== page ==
More than 70 marches were held across Spain, led by the country’s powerful unions, who warned of “social conflict” if Spain’s low salaries for the EU average did not rise in line with inflation. They also praised incentives to move Spain to a four-day working week to relieve the strain on workers.
Blue-collar workers led the protests, but white-collar professionals were also making demands in a country that stills bears the scars of previous recessions, and where the working day is traditionally very long.
The Illustrious College of Lawyers of Madrid urged reforms of historic laws that require them to be on call 365 days of the year, regardless of the death of family members or medical emergencies. In the last few years, lawyers have tweeted images of themselves working from hospital beds on IV drips to illustrate the problem.
In South Korea, tens of thousands of people attended various rallies in its biggest May Day gatherings since the pandemic began in early 2020.
“The price of everything has increased except for our wages. Increase our minimum wages!” an activist at a Seoul rally shouted at the podium. “Reduce our working hours!”
In Tokyo, thousands of labor union members, opposition lawmakers and academics gathered at Yoyogi park, demanding wage increases to offset the impact of rising costs as their lives are still recovering from damage from the pandemic.
They criticized Prime Minister Fumio Kishida’s plan to double the defense budget, and said the money should be spent on welfare, social security and improving people’s daily lives. Kishida has promised to focus on raising wages.
In Indonesia, rally-goers demanded the government repeal a job creation law they argue would benefit business at the expense of workers and the environment.
“Job Creation Law must be repealed for the sake of the improvement of working conditions,” said protester Sri Ajeng at one rally. “It’s only oriented to benefit employers, not workers.”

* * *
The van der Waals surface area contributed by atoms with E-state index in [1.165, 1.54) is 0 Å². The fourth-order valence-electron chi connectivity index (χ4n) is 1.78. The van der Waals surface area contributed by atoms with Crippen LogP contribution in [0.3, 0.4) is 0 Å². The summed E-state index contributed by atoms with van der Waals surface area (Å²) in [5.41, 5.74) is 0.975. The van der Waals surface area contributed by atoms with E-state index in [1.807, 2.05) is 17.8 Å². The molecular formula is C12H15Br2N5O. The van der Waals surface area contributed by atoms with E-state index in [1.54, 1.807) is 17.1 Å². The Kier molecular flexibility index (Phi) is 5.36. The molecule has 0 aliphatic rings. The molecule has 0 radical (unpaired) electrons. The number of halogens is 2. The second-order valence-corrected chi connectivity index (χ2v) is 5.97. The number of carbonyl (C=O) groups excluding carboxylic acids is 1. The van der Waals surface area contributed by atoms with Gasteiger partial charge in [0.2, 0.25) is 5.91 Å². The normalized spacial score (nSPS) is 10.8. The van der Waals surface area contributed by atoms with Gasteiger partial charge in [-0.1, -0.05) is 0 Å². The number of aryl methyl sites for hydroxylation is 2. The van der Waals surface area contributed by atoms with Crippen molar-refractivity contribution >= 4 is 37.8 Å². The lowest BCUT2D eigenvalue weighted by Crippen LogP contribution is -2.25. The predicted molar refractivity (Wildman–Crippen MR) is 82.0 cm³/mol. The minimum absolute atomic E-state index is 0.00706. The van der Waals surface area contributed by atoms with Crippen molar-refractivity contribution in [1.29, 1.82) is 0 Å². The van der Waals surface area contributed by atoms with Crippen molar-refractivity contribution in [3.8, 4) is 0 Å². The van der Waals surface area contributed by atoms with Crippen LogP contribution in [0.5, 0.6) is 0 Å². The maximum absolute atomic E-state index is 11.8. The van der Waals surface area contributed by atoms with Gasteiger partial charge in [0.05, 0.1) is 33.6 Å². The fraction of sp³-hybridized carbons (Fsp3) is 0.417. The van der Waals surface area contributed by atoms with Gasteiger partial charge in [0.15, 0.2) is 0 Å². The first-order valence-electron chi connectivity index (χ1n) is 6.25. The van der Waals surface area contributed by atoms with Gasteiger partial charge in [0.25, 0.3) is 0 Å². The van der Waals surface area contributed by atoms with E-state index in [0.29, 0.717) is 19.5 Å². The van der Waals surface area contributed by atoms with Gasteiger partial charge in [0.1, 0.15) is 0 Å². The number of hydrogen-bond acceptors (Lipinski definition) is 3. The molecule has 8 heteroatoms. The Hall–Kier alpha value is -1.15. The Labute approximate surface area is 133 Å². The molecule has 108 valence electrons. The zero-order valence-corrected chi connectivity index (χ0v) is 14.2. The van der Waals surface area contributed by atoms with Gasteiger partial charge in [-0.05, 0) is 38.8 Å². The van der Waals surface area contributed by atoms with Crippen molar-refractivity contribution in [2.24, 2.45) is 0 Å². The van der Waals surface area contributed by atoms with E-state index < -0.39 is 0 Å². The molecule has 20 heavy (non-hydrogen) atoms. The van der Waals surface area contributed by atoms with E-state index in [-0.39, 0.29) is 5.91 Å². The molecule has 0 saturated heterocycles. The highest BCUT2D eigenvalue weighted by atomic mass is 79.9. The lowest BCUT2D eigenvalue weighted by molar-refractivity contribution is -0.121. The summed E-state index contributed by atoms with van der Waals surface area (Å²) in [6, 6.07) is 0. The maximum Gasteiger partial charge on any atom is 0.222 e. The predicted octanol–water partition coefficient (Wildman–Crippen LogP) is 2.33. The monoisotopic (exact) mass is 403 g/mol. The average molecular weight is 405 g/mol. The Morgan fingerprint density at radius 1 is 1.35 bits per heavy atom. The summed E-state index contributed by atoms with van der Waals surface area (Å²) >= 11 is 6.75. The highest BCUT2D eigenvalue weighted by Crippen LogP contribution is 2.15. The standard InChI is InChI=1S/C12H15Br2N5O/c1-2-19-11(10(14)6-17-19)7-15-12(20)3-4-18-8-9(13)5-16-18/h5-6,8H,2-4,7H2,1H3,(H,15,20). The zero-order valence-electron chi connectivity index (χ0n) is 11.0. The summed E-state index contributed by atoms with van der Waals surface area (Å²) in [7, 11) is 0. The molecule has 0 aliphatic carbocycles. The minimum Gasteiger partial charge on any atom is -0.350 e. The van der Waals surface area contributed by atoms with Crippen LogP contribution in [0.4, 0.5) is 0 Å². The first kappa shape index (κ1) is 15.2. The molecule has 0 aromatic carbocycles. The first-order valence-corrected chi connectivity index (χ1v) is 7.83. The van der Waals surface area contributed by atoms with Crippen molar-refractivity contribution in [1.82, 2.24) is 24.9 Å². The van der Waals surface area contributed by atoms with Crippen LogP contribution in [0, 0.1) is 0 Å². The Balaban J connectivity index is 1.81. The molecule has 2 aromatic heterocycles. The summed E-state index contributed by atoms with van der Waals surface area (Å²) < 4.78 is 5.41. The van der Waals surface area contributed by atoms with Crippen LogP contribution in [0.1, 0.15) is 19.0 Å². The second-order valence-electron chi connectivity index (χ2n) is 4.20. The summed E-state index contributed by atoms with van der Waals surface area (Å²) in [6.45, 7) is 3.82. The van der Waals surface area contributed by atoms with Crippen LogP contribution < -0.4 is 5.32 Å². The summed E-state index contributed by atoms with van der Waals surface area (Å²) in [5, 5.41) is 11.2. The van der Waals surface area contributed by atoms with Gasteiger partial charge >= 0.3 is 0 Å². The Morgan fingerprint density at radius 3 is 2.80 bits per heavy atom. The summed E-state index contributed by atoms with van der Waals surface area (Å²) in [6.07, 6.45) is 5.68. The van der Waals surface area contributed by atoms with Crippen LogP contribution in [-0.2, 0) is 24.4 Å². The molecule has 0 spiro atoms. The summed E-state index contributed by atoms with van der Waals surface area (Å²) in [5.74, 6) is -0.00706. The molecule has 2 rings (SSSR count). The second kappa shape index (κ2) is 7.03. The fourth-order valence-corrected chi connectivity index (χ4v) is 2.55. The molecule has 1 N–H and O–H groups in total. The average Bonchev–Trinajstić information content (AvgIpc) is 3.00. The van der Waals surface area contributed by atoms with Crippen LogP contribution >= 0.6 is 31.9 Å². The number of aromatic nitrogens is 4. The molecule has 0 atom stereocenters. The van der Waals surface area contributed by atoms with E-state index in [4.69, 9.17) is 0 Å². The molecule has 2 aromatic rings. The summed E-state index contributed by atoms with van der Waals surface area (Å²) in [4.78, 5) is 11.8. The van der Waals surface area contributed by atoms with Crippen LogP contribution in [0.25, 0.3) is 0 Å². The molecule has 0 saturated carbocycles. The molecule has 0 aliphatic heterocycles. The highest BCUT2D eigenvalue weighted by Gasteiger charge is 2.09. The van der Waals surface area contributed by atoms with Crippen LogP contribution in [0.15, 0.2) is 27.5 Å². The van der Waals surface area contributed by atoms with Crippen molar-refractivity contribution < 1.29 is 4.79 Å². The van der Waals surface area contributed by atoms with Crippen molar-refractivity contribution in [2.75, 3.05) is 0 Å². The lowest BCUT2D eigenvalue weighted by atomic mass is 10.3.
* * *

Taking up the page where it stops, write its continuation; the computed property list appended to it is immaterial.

In Taiwan, thousands of workers took to the streets to protest what they call the inadequacies of the self-ruled island’s labor policies, putting pressure on the ruling party ahead of the 2024 presidential election.
Gathering in the capital, Taipei, members of labor groups waved flags that represent their organizations. Some medical workers wearing protective gear held placards with messages calling for subsidies, while others held banners criticizing President Tsai Ing-wen’s labor polices.
In Lebanon, hundreds of Communist Party and trade syndicate members, as well as a group of migrant domestic workers, marched through the streets of downtown Beirut. The country is in the throes of a crippling economic crisis and spiraling inflation, with some three-quarters of the population now living in poverty.
In North Korea, the country’s main Rodong Sinmun newspaper published a lengthy editorial urging workers to lend greater support to leader Kim Jong Un, fulfill their set production quotas and improve public livelihoods.
Protests in Germany kicked off with a “Take Back the Night” rally organized by feminist and queer groups on the eve of May Day to protest against violence directed at women and LGBTQ+ people. Several thousand people took part in the march, which was largely peaceful despite occasional clashes between participants and police. Numerous further rallies by labor unions and left-wing groups are planned in Germany on Monday.
Charlton contributed from Paris. Associated Press writers Mari Yamaguchi and Yuri Kageyama and in Tokyo, Niniek Karmini in Jakarta, Indonesia, Kanis Leung in Hong Kong, Suzan Fraser in Istanbul, Riazat Butt in Islamabad, Abby Sewell in Beirut, and Jennifer O'Mahoney in Madrid contributed to this report.